How to Choose: Kitchen Worktop

Related Posts
1 How to Choose: Kitchen Worktop
2 My Acrylic Worktop
3 Verdict: My Asuka Acrylic Worktop
4 DIY: Worktop Protector
5 Further Reference
6 Silestone FAQ
7 Maintenance: Granite Worktop

Note: This is an update of an older article.

In deciding what kind of worktop I should get for my kitchen, I used the following criteria, in no particular order of importance:

- Resists heat, stains, scratches
- Easy to maintain
- Durable
- Beautiful
- Affordable

A note about "affordable". I am using that term in the subjective sense here -- "affordable" does not equate to "cheap" or "expensive" per se.

Our acrylic worktop is affordable, durable, pretty, easy to maintain

To me, a worktop that costs $4,000 and lasts a lifetime is cheaper than another that costs $1,000 and lasts say, 5 years, all other things being equal.

If the worktop is easy to maintain, looks good, and lasts a long time -- that worktop is affordable to me. I am pretty laid-back and hate to expend time, effort and money to replace a functional worktop when it is serving its purpose well day-in, day-out. So in that sense the $4,000 worktop is affordable to me, the $1,000 worktop is not. Not because of price, but because of my value system.

Thus someone who values the latest trend or latest innovation in worktops will find the $1,000 worktop "more" affordable because he will probably replace his worktop within 5 years. Sure, he too can afford to buy the $4,000 worktop -- but price is not the issue here. The term "value for money" encapsulates the idea.

Granite, Silestone, Slate & Other Stones
Initially I was drawn to granite: it is beautiful, hard-wearing, and long-lasting. Or so I thought.

Not so, said users who have had used granite worktops. Reason? Granite is not a homogeneous stone, there are fissures and areas of high stress in the rock. Some users reported their granite tops developed cracks after about 5-8 years of usage. Therefore hot pots and pans should not be placed directly onto the granite worktop, but on trivets or other protection placed atop the granite surface.

Also, contrary to what I thought -- granite is porous! Simple test: pour water on a granite floor, wait a few minutes and then wipe off the excess water. You will see the granite tile become much darker than another adjoining tile that is dry. That is because water was absorbed by the granite tile when you poured water onto it.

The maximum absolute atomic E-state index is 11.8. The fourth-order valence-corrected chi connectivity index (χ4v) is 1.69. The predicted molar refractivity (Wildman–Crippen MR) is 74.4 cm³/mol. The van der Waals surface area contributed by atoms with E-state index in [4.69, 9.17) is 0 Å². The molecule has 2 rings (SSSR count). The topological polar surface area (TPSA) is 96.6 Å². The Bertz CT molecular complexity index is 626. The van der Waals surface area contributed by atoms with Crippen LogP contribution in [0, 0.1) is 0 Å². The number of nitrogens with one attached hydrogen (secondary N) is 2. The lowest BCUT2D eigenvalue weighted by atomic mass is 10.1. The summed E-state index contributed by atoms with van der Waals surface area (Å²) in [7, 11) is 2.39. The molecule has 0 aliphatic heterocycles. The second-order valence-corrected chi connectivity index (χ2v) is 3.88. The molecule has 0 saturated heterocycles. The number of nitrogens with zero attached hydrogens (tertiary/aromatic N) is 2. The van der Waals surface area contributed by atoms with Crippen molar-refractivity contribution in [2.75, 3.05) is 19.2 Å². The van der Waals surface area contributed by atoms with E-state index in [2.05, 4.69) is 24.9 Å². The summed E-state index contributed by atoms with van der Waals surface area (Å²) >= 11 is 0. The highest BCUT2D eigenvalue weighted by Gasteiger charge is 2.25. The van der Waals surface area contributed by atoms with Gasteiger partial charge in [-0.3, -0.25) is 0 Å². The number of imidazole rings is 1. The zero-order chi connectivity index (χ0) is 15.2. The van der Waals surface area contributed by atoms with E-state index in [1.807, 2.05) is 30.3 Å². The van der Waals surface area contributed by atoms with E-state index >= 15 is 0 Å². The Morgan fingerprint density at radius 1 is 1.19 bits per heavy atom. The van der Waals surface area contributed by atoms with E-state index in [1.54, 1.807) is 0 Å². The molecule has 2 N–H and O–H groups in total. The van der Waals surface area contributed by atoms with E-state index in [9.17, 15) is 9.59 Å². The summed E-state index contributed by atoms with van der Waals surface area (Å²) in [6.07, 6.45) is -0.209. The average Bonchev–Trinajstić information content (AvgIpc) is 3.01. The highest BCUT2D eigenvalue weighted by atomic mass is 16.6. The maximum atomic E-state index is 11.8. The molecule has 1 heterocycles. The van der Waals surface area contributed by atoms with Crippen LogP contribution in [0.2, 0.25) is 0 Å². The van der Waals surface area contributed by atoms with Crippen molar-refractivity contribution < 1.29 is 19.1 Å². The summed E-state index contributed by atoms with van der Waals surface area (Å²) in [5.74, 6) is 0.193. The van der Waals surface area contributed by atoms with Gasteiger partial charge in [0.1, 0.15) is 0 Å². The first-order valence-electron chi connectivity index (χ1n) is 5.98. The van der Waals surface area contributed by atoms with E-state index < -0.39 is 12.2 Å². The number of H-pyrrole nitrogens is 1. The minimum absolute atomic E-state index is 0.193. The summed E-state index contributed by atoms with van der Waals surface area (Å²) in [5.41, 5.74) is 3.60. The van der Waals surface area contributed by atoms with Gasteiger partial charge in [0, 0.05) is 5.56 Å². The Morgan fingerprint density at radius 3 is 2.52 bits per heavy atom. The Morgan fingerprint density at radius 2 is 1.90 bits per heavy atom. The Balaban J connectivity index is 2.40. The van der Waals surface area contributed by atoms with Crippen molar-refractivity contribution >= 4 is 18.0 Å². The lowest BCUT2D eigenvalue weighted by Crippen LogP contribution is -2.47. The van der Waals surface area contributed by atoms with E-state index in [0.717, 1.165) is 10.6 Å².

Owing to its porosity, the granite dealer advised me not to use any chemical to clean the granite floor, just plain clean water will do.

Likewise, granite worktops may absorb stains depending on how porous that particular area is. Depending on luck, you may get a top which is impervious and that is fine. In any event, granite used in worktops should be sealed and maintained regularly, with re-sealing once every 5-6 months to maintain the worktop in pristine condition.

Silestone offers the least maintenance, but not everybody like the colors or patterns available, although the premium range looks real beautiful to me. Locally

the range is limited, however. Silestone is very pricey, more expensive than granite for the premium range. Those who don't like it said it looks similar to terrazoo stone while others reported the joints split after some years.

I shall not go into slate, sandstone or other natural stones that are also used for worktops.

Corian, like other acrylic-based worktops, has its share of maintenance issues too. They stain badly. If you don't believe, rub tumeric powder or yellow ginger onto the surface, then try to clean off the stain after 5-10 minutes. Also, some users experienced rings on the top after placing hot pots and pans directly on the surface.

Hence, acrylics' maintenance is no more arduous than natural stones', probably less as no regular re-sealing is required. As for heat and stains, the care needed to maintain the worktop in pristine condition is the same as natural stones. Acrylics however is softer than natural stones and scratches more easily. That same hardness attribute makes it easier to remove scratches too.

When we first installed our Corian worktop 20 years ago we didn't know better, and believed everything the product literature said. Such as "heat-resistant" which we took to mean we could carelessly place hot objects on the worktop. Or "stain-resistant", which meant we didn't have to wipe off curry-paste spills immediately.

One other point: acrylic worktop like Corian may "yellow" with time, particularly if your worktop is a lighter color such as cream or white. My old worktop was a light sand color: it showed its age after 9-10 years. Darker patches also developed with time near the microwave oven, probably as a result of placing hot containers there after taking them out of the microwave.